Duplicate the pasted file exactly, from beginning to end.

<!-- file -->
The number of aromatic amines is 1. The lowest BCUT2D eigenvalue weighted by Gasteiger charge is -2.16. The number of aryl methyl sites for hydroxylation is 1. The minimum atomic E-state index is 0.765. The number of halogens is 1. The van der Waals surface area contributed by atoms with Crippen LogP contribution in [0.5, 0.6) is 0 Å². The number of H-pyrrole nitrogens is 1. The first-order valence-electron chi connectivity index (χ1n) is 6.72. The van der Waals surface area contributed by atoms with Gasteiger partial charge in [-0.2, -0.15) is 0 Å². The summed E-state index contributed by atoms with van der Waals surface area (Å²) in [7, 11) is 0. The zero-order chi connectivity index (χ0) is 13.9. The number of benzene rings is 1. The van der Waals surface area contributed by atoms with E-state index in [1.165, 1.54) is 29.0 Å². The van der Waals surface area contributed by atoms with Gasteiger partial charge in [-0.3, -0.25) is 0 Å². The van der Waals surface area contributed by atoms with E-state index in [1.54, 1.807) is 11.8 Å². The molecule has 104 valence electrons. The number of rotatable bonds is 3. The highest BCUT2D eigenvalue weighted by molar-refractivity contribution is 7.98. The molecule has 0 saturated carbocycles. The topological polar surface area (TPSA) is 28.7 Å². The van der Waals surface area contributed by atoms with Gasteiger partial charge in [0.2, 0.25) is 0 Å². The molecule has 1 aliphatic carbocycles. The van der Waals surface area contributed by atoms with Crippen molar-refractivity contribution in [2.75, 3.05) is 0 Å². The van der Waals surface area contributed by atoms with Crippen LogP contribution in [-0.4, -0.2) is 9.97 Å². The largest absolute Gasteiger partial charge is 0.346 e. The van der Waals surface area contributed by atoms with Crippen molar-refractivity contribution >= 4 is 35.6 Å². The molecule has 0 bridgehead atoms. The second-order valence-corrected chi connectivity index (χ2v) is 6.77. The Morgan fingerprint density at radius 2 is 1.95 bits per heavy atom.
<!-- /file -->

The number of aromatic amines is 1. The lowest BCUT2D eigenvalue weighted by Gasteiger charge is -2.16. The number of aryl methyl sites for hydroxylation is 1. The minimum atomic E-state index is 0.765. The number of halogens is 1. The van der Waals surface area contributed by atoms with Crippen LogP contribution in [0.5, 0.6) is 0 Å². The number of H-pyrrole nitrogens is 1. The first-order valence-electron chi connectivity index (χ1n) is 6.72. The van der Waals surface area contributed by atoms with Gasteiger partial charge in [-0.2, -0.15) is 0 Å². The summed E-state index contributed by atoms with van der Waals surface area (Å²) in [7, 11) is 0. The zero-order chi connectivity index (χ0) is 13.9. The number of benzene rings is 1. The van der Waals surface area contributed by atoms with E-state index in [1.165, 1.54) is 29.0 Å². The van der Waals surface area contributed by atoms with Gasteiger partial charge in [-0.3, -0.25) is 0 Å². The van der Waals surface area contributed by atoms with E-state index in [1.54, 1.807) is 11.8 Å². The molecule has 104 valence electrons. The number of rotatable bonds is 3. The highest BCUT2D eigenvalue weighted by molar-refractivity contribution is 7.98. The molecule has 0 saturated carbocycles. The topological polar surface area (TPSA) is 28.7 Å². The van der Waals surface area contributed by atoms with Gasteiger partial charge in [0.2, 0.25) is 0 Å². The molecule has 1 aliphatic carbocycles. The van der Waals surface area contributed by atoms with Crippen molar-refractivity contribution in [2.75, 3.05) is 0 Å². The van der Waals surface area contributed by atoms with Crippen LogP contribution in [-0.4, -0.2) is 9.97 Å². The largest absolute Gasteiger partial charge is 0.346 e. The van der Waals surface area contributed by atoms with Crippen molar-refractivity contribution >= 4 is 35.6 Å². The molecule has 0 bridgehead atoms. The second-order valence-corrected chi connectivity index (χ2v) is 6.77. The Morgan fingerprint density at radius 2 is 1.95 bits per heavy atom.